How must we interpret this law of God? How, if not by love? The love that stamps the precepts of right-living on the mind and bids us put them into practice. Listen to Truth speaking of this law: “This is my commandment, that you love one another.” Listen to Paul: “The whole law,” he declares, “is summed up in love”; and again: “Help one another in your troubles, and you will fulfill the law of Christ.” the law of Christ–does anything other than love more fittingly describe it? Truly we are keeping this law when, out of love, we go to the help of a brother or sister in trouble.
But we are told that this law is manifold. Why? Because love’s lively concern for others is reflected in all the virtues. It begins with two commands, but soon embraces many more. Paul gives a good summary of its various aspects. “Love is patient,” he says, “and kind; it is never jealous or conceited; its conduct is blameless; it is not ambitious, not selfish, not quick to take offense; it harbors no evil thoughts, does not gloat over other people’s sins, but is gladdened by an upright life.” Moral Reflections on Job by Gregory the Great.
I ran across this passage earlier this week in the Readings for the Daily Office from the Early Church. St. Gregory makes a number of powerful observations that help us understand Holy Scripture. Principally, he enjoins us to read the Torah (the Law) through the lens of love. Jesus taught that all of the law and all of the prophets hung on the commandments to love God and love our neighbors. Matt. 22:40.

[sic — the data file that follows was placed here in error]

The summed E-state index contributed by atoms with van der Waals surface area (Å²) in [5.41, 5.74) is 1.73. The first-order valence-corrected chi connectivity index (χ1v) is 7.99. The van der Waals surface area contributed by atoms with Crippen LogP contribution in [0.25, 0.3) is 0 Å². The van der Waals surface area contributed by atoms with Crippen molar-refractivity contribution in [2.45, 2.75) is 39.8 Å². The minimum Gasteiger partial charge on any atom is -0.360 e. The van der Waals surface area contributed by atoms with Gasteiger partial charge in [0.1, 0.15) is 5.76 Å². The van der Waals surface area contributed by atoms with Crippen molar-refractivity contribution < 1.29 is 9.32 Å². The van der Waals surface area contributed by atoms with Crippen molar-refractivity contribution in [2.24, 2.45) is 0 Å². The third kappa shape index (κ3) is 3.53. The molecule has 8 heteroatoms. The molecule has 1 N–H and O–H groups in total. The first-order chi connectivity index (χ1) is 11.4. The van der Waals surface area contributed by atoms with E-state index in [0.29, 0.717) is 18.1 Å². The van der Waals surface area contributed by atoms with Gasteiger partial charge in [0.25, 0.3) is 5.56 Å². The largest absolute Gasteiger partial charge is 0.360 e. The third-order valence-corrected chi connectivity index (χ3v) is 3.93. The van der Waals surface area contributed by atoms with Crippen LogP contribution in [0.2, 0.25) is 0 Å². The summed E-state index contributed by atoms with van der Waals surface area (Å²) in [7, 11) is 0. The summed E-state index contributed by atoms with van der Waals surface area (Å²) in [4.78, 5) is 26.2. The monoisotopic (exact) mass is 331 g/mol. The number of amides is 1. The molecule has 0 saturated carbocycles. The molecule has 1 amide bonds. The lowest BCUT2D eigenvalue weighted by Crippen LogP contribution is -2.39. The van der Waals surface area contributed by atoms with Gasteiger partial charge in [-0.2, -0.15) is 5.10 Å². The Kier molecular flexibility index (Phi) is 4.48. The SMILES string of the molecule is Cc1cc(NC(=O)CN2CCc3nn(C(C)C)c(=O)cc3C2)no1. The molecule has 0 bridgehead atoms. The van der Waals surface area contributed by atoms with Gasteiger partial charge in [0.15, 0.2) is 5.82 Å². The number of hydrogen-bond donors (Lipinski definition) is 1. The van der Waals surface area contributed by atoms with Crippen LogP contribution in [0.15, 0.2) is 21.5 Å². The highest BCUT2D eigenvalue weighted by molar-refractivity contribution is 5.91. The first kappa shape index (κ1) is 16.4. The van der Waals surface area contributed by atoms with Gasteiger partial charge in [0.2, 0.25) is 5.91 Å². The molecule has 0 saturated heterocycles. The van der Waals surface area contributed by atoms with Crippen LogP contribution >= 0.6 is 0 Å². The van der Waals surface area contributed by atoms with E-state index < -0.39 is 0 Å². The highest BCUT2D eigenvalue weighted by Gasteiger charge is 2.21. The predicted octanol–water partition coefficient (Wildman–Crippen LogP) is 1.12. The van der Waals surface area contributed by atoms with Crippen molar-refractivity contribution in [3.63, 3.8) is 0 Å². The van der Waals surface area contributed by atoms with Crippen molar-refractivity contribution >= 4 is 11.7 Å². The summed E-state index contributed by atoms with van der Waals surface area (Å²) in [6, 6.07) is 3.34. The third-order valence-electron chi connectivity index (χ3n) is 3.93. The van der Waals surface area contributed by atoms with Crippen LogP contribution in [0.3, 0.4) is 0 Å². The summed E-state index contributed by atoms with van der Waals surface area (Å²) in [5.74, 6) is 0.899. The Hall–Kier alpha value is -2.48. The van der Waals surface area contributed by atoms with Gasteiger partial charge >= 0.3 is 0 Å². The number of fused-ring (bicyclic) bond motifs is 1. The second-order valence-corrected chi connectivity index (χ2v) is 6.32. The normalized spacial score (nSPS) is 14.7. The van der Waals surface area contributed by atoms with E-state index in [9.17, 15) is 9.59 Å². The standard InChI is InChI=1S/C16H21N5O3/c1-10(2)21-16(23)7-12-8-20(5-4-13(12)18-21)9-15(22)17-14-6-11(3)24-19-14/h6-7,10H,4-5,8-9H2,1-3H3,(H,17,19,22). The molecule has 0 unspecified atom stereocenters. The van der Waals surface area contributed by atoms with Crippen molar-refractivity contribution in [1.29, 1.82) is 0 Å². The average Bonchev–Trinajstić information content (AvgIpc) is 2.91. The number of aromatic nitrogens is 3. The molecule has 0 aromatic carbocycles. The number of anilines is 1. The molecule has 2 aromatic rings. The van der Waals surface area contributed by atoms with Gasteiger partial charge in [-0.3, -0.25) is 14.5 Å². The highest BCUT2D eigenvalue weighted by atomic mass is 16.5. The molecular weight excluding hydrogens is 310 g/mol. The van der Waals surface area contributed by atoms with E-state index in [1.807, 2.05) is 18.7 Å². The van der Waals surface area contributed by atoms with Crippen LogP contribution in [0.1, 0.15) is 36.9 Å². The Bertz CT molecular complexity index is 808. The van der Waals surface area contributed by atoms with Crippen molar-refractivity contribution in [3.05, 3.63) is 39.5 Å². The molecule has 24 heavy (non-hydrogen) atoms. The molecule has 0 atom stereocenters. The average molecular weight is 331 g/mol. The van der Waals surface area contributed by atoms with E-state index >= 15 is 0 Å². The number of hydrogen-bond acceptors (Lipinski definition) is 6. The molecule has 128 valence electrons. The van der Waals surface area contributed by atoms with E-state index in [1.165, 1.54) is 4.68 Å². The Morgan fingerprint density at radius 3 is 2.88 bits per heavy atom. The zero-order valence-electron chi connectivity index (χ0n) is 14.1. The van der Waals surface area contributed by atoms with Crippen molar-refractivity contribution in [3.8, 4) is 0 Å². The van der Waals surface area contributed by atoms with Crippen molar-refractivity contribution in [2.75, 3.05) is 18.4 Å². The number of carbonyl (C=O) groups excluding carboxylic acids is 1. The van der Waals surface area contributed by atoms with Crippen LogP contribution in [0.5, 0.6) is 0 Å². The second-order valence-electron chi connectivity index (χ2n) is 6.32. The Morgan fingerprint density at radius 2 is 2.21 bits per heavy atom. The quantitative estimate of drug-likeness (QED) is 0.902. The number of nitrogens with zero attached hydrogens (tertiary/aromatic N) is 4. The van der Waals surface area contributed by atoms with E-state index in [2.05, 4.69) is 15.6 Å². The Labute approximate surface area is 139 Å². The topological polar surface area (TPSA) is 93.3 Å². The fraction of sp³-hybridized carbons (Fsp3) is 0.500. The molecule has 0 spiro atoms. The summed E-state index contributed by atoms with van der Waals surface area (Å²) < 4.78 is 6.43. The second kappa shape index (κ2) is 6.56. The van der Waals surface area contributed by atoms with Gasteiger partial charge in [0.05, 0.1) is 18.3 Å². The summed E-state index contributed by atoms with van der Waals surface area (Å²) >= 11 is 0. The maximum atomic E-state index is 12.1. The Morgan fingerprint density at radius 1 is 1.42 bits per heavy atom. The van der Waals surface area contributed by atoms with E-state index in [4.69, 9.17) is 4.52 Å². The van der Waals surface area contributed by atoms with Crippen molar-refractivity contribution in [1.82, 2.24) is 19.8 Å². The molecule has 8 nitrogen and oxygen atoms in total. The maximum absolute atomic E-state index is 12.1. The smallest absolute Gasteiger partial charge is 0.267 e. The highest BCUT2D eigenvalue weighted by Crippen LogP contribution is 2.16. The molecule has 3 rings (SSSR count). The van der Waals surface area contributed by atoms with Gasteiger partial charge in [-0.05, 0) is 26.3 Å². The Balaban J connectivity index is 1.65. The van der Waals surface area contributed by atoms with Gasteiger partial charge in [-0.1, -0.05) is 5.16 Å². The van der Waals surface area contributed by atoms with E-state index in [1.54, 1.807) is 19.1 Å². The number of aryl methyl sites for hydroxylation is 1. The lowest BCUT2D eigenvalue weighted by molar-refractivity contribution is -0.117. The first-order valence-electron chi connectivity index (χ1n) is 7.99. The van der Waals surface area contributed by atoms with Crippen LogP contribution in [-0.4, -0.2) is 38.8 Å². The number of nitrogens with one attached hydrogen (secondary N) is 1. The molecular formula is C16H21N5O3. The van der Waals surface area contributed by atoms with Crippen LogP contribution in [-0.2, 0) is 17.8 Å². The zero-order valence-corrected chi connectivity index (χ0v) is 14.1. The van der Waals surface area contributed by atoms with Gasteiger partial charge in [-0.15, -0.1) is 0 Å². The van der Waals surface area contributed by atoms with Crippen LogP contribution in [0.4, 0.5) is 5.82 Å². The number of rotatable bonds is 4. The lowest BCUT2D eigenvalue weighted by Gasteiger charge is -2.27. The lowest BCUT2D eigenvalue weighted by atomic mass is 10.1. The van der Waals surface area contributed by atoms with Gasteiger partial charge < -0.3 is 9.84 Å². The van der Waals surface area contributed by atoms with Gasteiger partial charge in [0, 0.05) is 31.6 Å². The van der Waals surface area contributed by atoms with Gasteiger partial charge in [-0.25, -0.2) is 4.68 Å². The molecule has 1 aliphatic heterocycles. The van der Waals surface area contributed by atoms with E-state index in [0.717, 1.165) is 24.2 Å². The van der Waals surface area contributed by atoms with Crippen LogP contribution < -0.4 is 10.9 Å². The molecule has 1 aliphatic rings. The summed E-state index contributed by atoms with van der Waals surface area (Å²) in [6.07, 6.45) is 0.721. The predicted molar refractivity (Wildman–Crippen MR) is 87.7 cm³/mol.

In Jesus’ day (just as in ours), some argued that the scriptures should be read as an exclusionary document. Thus, many (lepers, those with physical infirmities, women, and outsiders) were excluded from the Temple. Jesus asked the Pharisees, “What have you done to help them inside?” Through acts of love and mercy, Jesus brought many back within the circle of faith. The Pharisees used the scriptures as a club to beat people away from the gates of the church. Jesus, interpreting the scriptures through the template of love, showed us how to welcome God’s children back home.
We see this same tension played out in the book of Job. Job endures calamity upon catastrophe without blaming God for what’s happened to him. His three “friends” (Eliphaz, Bildad, and Zophar) arrive to convince him that God always punishes evil and rewards good, so somehow, Job must’ve sinned. Job’s friends do have a superficial understanding of the scriptures; they just don’t understand much about love, or God for that matter. (A very good friend of mine observes that Job’s friends did everything right: until they open their mouths.)
Those who follow Christ know that all scripture, the Old Testament and the New, must be read with eyes of love. If we love God and His children, we cannot leave those in need behind. And once we recognize that love provides the Rosetta Stone by which we interpret all the teachings of Scripture, we find ourselves compelled to love more broadly and more deeply. We find ourselves breathing in a climate of grace, and we begin to learn the language of blessing.
God watch over thee and me,
James R. Dennis, O.P.
© 2012 James R. Dennis